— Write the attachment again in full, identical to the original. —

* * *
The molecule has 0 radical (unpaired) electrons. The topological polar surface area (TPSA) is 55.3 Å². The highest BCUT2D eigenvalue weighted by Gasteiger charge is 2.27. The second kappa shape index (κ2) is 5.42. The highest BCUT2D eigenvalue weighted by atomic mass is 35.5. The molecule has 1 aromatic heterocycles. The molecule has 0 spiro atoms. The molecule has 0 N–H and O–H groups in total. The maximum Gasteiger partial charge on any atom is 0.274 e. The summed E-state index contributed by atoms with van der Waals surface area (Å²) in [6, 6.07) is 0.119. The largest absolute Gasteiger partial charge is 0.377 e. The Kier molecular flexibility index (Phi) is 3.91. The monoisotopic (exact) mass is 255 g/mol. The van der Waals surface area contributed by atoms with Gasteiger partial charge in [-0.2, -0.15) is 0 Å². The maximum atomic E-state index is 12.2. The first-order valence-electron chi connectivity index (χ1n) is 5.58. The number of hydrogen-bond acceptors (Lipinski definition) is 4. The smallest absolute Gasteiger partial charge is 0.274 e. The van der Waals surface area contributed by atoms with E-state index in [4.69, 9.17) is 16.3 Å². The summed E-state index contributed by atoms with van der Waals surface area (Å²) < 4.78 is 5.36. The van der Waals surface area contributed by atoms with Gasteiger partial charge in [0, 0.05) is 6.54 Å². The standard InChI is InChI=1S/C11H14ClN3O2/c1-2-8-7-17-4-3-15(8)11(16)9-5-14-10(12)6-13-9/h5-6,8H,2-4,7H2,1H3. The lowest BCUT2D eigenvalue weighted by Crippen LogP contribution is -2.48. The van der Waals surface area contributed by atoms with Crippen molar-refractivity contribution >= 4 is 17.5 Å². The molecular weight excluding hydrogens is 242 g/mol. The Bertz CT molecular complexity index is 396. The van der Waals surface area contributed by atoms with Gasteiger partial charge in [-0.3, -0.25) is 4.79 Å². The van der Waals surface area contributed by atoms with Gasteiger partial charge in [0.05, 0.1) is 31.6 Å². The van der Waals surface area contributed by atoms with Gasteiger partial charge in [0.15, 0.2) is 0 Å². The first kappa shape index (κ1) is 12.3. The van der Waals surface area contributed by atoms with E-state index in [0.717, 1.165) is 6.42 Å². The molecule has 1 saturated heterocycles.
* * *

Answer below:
The molecule has 0 radical (unpaired) electrons. The topological polar surface area (TPSA) is 55.3 Å². The highest BCUT2D eigenvalue weighted by Gasteiger charge is 2.27. The second kappa shape index (κ2) is 5.42. The highest BCUT2D eigenvalue weighted by atomic mass is 35.5. The molecule has 1 aromatic heterocycles. The molecule has 0 spiro atoms. The molecule has 0 N–H and O–H groups in total. The maximum Gasteiger partial charge on any atom is 0.274 e. The summed E-state index contributed by atoms with van der Waals surface area (Å²) in [6, 6.07) is 0.119. The largest absolute Gasteiger partial charge is 0.377 e. The Kier molecular flexibility index (Phi) is 3.91. The monoisotopic (exact) mass is 255 g/mol. The van der Waals surface area contributed by atoms with Gasteiger partial charge in [-0.2, -0.15) is 0 Å². The maximum atomic E-state index is 12.2. The first-order valence-electron chi connectivity index (χ1n) is 5.58. The number of hydrogen-bond acceptors (Lipinski definition) is 4. The smallest absolute Gasteiger partial charge is 0.274 e. The van der Waals surface area contributed by atoms with E-state index in [4.69, 9.17) is 16.3 Å². The summed E-state index contributed by atoms with van der Waals surface area (Å²) < 4.78 is 5.36. The van der Waals surface area contributed by atoms with Gasteiger partial charge in [0, 0.05) is 6.54 Å². The standard InChI is InChI=1S/C11H14ClN3O2/c1-2-8-7-17-4-3-15(8)11(16)9-5-14-10(12)6-13-9/h5-6,8H,2-4,7H2,1H3. The lowest BCUT2D eigenvalue weighted by Crippen LogP contribution is -2.48. The van der Waals surface area contributed by atoms with Crippen molar-refractivity contribution >= 4 is 17.5 Å². The molecular weight excluding hydrogens is 242 g/mol. The Bertz CT molecular complexity index is 396. The van der Waals surface area contributed by atoms with Gasteiger partial charge in [-0.3, -0.25) is 4.79 Å². The van der Waals surface area contributed by atoms with Gasteiger partial charge in [0.05, 0.1) is 31.6 Å². The van der Waals surface area contributed by atoms with Gasteiger partial charge in [0.15, 0.2) is 0 Å². The first kappa shape index (κ1) is 12.3. The van der Waals surface area contributed by atoms with E-state index in [0.717, 1.165) is 6.42 Å². The molecule has 1 saturated heterocycles.